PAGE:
5 Reasons Your Budget Plan Doesn’t Work

If you find yourself frustrated that your budget isn’t working – or you can’t seem to stick to the plan no matter how hard you try, you aren’t alone. Here are five problems that affect your budget success:

  1. Over-analyzing

You always have a budget plan in mind, but you never start because everything has to be ‘perfect’ for it to work. Even when most of your financial systems are stable, there are one or two things you feel aren’t quite there yet. So you keep postponing until a later day.

What you can do about it: Understand that nothing is wrong with you for being a perfectionist (you can talk to a therapist if you think it could be affecting your life). You’re probably afraid that one thing could mess the whole thing up. Instead, start with one or two financial categories you know you can manage.

In time, you can add one plan after another. After all, better a slightly flawed budget than none at all.

  1. Over-complicating

You could complicate the entire budget idea – or you could genuinely find it a little problematic. You started off well but got lost somewhere after a few days or weeks. Other individuals say it’s too much work and give up before reaping the benefits.

What you can do about it: Budgeting isn’t as complicated as many people assume. Be patient and start off small. Have a notebook or an app to keep track of the realistic and straightforward changes and solutions you make to your finances. You’ll get the hang of it and move on to major expenses.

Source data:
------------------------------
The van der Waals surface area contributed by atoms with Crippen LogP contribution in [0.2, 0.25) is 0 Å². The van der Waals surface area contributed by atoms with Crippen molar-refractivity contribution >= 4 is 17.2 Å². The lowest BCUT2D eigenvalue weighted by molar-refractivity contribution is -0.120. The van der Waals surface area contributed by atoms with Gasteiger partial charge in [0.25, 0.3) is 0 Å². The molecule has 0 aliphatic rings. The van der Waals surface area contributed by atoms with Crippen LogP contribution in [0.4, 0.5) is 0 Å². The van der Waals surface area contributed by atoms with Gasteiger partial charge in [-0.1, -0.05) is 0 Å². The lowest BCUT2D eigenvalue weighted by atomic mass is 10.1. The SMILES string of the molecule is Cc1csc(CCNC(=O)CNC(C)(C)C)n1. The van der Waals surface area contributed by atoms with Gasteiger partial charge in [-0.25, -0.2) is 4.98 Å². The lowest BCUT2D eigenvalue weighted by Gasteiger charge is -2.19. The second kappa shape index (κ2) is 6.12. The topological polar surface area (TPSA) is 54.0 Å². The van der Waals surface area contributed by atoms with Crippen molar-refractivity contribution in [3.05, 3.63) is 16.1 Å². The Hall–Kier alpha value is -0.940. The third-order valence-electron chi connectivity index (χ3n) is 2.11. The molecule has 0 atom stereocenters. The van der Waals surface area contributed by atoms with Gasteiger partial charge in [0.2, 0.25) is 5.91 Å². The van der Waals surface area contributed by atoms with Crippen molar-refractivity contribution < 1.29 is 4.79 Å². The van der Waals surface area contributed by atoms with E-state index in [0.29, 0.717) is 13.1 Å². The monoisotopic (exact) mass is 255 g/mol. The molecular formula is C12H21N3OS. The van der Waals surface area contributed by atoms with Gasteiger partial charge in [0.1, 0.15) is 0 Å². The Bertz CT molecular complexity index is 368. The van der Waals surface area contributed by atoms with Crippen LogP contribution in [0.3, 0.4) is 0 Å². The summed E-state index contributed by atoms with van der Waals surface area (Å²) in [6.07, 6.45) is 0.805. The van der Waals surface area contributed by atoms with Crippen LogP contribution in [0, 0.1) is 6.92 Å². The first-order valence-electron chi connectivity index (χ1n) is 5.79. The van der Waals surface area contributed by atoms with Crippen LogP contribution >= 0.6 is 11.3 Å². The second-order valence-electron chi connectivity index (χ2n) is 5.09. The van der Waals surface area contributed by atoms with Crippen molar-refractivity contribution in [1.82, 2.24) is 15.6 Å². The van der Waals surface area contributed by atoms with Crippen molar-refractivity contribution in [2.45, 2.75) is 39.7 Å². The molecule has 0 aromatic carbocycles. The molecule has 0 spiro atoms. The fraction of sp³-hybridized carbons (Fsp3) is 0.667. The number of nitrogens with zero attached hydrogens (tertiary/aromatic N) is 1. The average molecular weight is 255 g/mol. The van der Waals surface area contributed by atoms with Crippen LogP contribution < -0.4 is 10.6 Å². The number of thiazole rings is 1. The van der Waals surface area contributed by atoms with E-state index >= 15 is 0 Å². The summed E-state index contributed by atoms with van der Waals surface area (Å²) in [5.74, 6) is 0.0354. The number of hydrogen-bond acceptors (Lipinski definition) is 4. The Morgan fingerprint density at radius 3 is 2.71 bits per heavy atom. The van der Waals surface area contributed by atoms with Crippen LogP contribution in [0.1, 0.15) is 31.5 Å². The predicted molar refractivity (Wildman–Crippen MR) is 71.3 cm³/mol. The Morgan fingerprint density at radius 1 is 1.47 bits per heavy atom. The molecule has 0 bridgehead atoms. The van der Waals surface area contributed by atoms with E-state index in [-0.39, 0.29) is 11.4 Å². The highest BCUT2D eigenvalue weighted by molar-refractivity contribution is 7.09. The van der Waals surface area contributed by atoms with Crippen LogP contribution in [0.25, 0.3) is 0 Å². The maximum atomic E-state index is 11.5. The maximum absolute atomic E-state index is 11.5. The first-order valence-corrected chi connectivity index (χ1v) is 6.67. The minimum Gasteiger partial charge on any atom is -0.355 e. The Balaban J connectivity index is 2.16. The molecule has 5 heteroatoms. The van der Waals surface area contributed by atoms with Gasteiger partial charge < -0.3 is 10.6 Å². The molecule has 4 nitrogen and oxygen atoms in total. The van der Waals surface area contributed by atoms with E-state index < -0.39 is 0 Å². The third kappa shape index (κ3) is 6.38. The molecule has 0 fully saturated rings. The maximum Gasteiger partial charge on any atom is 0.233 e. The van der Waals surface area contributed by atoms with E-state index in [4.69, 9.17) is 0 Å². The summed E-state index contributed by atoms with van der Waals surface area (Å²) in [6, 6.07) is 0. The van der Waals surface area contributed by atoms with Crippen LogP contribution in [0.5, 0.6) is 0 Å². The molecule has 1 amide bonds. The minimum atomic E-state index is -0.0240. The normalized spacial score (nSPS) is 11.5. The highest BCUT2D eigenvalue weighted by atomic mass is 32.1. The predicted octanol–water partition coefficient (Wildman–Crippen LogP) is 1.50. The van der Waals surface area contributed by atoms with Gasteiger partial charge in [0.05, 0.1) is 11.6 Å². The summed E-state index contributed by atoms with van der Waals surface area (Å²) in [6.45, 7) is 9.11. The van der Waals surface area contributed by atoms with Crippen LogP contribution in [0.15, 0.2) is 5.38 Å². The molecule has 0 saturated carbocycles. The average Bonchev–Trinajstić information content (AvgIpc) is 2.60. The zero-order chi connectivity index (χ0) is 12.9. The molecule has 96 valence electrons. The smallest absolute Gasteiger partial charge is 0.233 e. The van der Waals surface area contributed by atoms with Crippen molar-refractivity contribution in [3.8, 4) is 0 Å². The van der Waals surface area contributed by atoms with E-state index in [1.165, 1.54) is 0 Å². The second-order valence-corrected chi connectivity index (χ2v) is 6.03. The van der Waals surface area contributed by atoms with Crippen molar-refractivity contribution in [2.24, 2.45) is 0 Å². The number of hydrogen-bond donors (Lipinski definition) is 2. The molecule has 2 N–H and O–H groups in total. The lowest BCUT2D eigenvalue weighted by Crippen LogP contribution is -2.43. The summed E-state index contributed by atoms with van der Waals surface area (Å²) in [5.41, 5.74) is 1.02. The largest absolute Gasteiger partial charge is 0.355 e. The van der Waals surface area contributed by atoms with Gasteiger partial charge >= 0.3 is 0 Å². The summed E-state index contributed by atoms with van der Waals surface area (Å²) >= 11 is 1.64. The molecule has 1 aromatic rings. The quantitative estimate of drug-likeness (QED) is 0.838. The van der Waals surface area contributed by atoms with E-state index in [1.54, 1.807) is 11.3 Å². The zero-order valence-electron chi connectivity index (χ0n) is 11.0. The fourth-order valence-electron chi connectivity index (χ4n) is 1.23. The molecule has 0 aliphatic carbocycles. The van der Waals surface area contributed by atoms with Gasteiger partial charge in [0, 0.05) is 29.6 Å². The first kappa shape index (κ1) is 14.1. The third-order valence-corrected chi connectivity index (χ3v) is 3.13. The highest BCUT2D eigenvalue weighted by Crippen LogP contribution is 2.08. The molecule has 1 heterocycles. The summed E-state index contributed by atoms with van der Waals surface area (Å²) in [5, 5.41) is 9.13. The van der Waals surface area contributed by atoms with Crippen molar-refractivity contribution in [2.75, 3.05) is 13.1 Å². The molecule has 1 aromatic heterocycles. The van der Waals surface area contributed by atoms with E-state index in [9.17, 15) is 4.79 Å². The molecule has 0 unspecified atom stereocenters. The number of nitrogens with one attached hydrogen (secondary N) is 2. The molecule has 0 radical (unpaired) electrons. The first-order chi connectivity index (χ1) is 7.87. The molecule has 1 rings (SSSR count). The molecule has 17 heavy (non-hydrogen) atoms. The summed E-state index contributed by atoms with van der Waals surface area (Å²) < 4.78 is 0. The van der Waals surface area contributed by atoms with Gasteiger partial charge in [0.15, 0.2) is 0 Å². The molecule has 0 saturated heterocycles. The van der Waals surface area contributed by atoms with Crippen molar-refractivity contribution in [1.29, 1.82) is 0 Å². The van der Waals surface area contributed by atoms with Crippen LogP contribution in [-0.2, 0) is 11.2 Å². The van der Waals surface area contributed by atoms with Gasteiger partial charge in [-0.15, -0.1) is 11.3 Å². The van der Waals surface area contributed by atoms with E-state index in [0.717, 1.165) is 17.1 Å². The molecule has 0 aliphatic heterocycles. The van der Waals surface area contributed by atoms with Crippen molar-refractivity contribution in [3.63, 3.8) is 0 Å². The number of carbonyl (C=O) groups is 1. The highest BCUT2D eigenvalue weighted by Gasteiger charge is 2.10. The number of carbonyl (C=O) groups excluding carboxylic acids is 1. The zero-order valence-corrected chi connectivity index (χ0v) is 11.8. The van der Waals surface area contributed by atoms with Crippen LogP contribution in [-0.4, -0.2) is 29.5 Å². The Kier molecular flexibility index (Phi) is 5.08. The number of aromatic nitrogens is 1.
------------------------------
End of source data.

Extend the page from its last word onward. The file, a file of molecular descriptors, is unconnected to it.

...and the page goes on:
1. Unplanned Finances

On most occasions, we only tend to factor in what is right in front of us. Daily expenses? Check. Weekly shopping? Check. Gas, Tuition Fees, and the occasional treats? Check. Unfortunately, you hadn’t planned for the random car repair, a trip to the doctor, having guests over or even contacting that family law office over irreconcilable marriage differences.

Here’s what you can do: Assuming you already have your weekly, monthly, and annual budget, include a ‘miscellaneous’ expenses plan. When you’re in the clear from any necessary expenses that week or month, even better, you’re still saving. Keep including it in your plan; you never know when you may need it.

  1. Generosity

You’re great at maintaining, sticking to, or adjusting your budget to fit your expenses. Unfortunately, all of it goes out the window when your family and friends are involved. You go out of your way to spoil your nieces and nephews, help your parents or siblings out with their expenses, and buy the gifts for your friends or spouse.

What you can do: Nothing’s wrong with being generous. However, these are expenses as well. Include them in your budget!

  1. Small Purchases

On a good day, you’re lucky to find impressive discounts in a store on your way home. Streaming movies and buying some apps are small expenses that you can handle. Making the purchases regularly, though, will add up to significant costs.

Here’s a solution: It’s easy buying when you use your credit card for such transactions. Track these small expenditures for a week or a month, and you’ll be surprised at the total. Next time, take a minute to consider whether you need the app before you buy it.

 

1 comment to 5 Reasons Your Budget Plan Doesn’t Work

  • Good tips. 3 and 5 are my main issues. I basically budget to the last cent and then even a $5 purchase throws things out. I need to track it, as you suggest, and build it into my planning.

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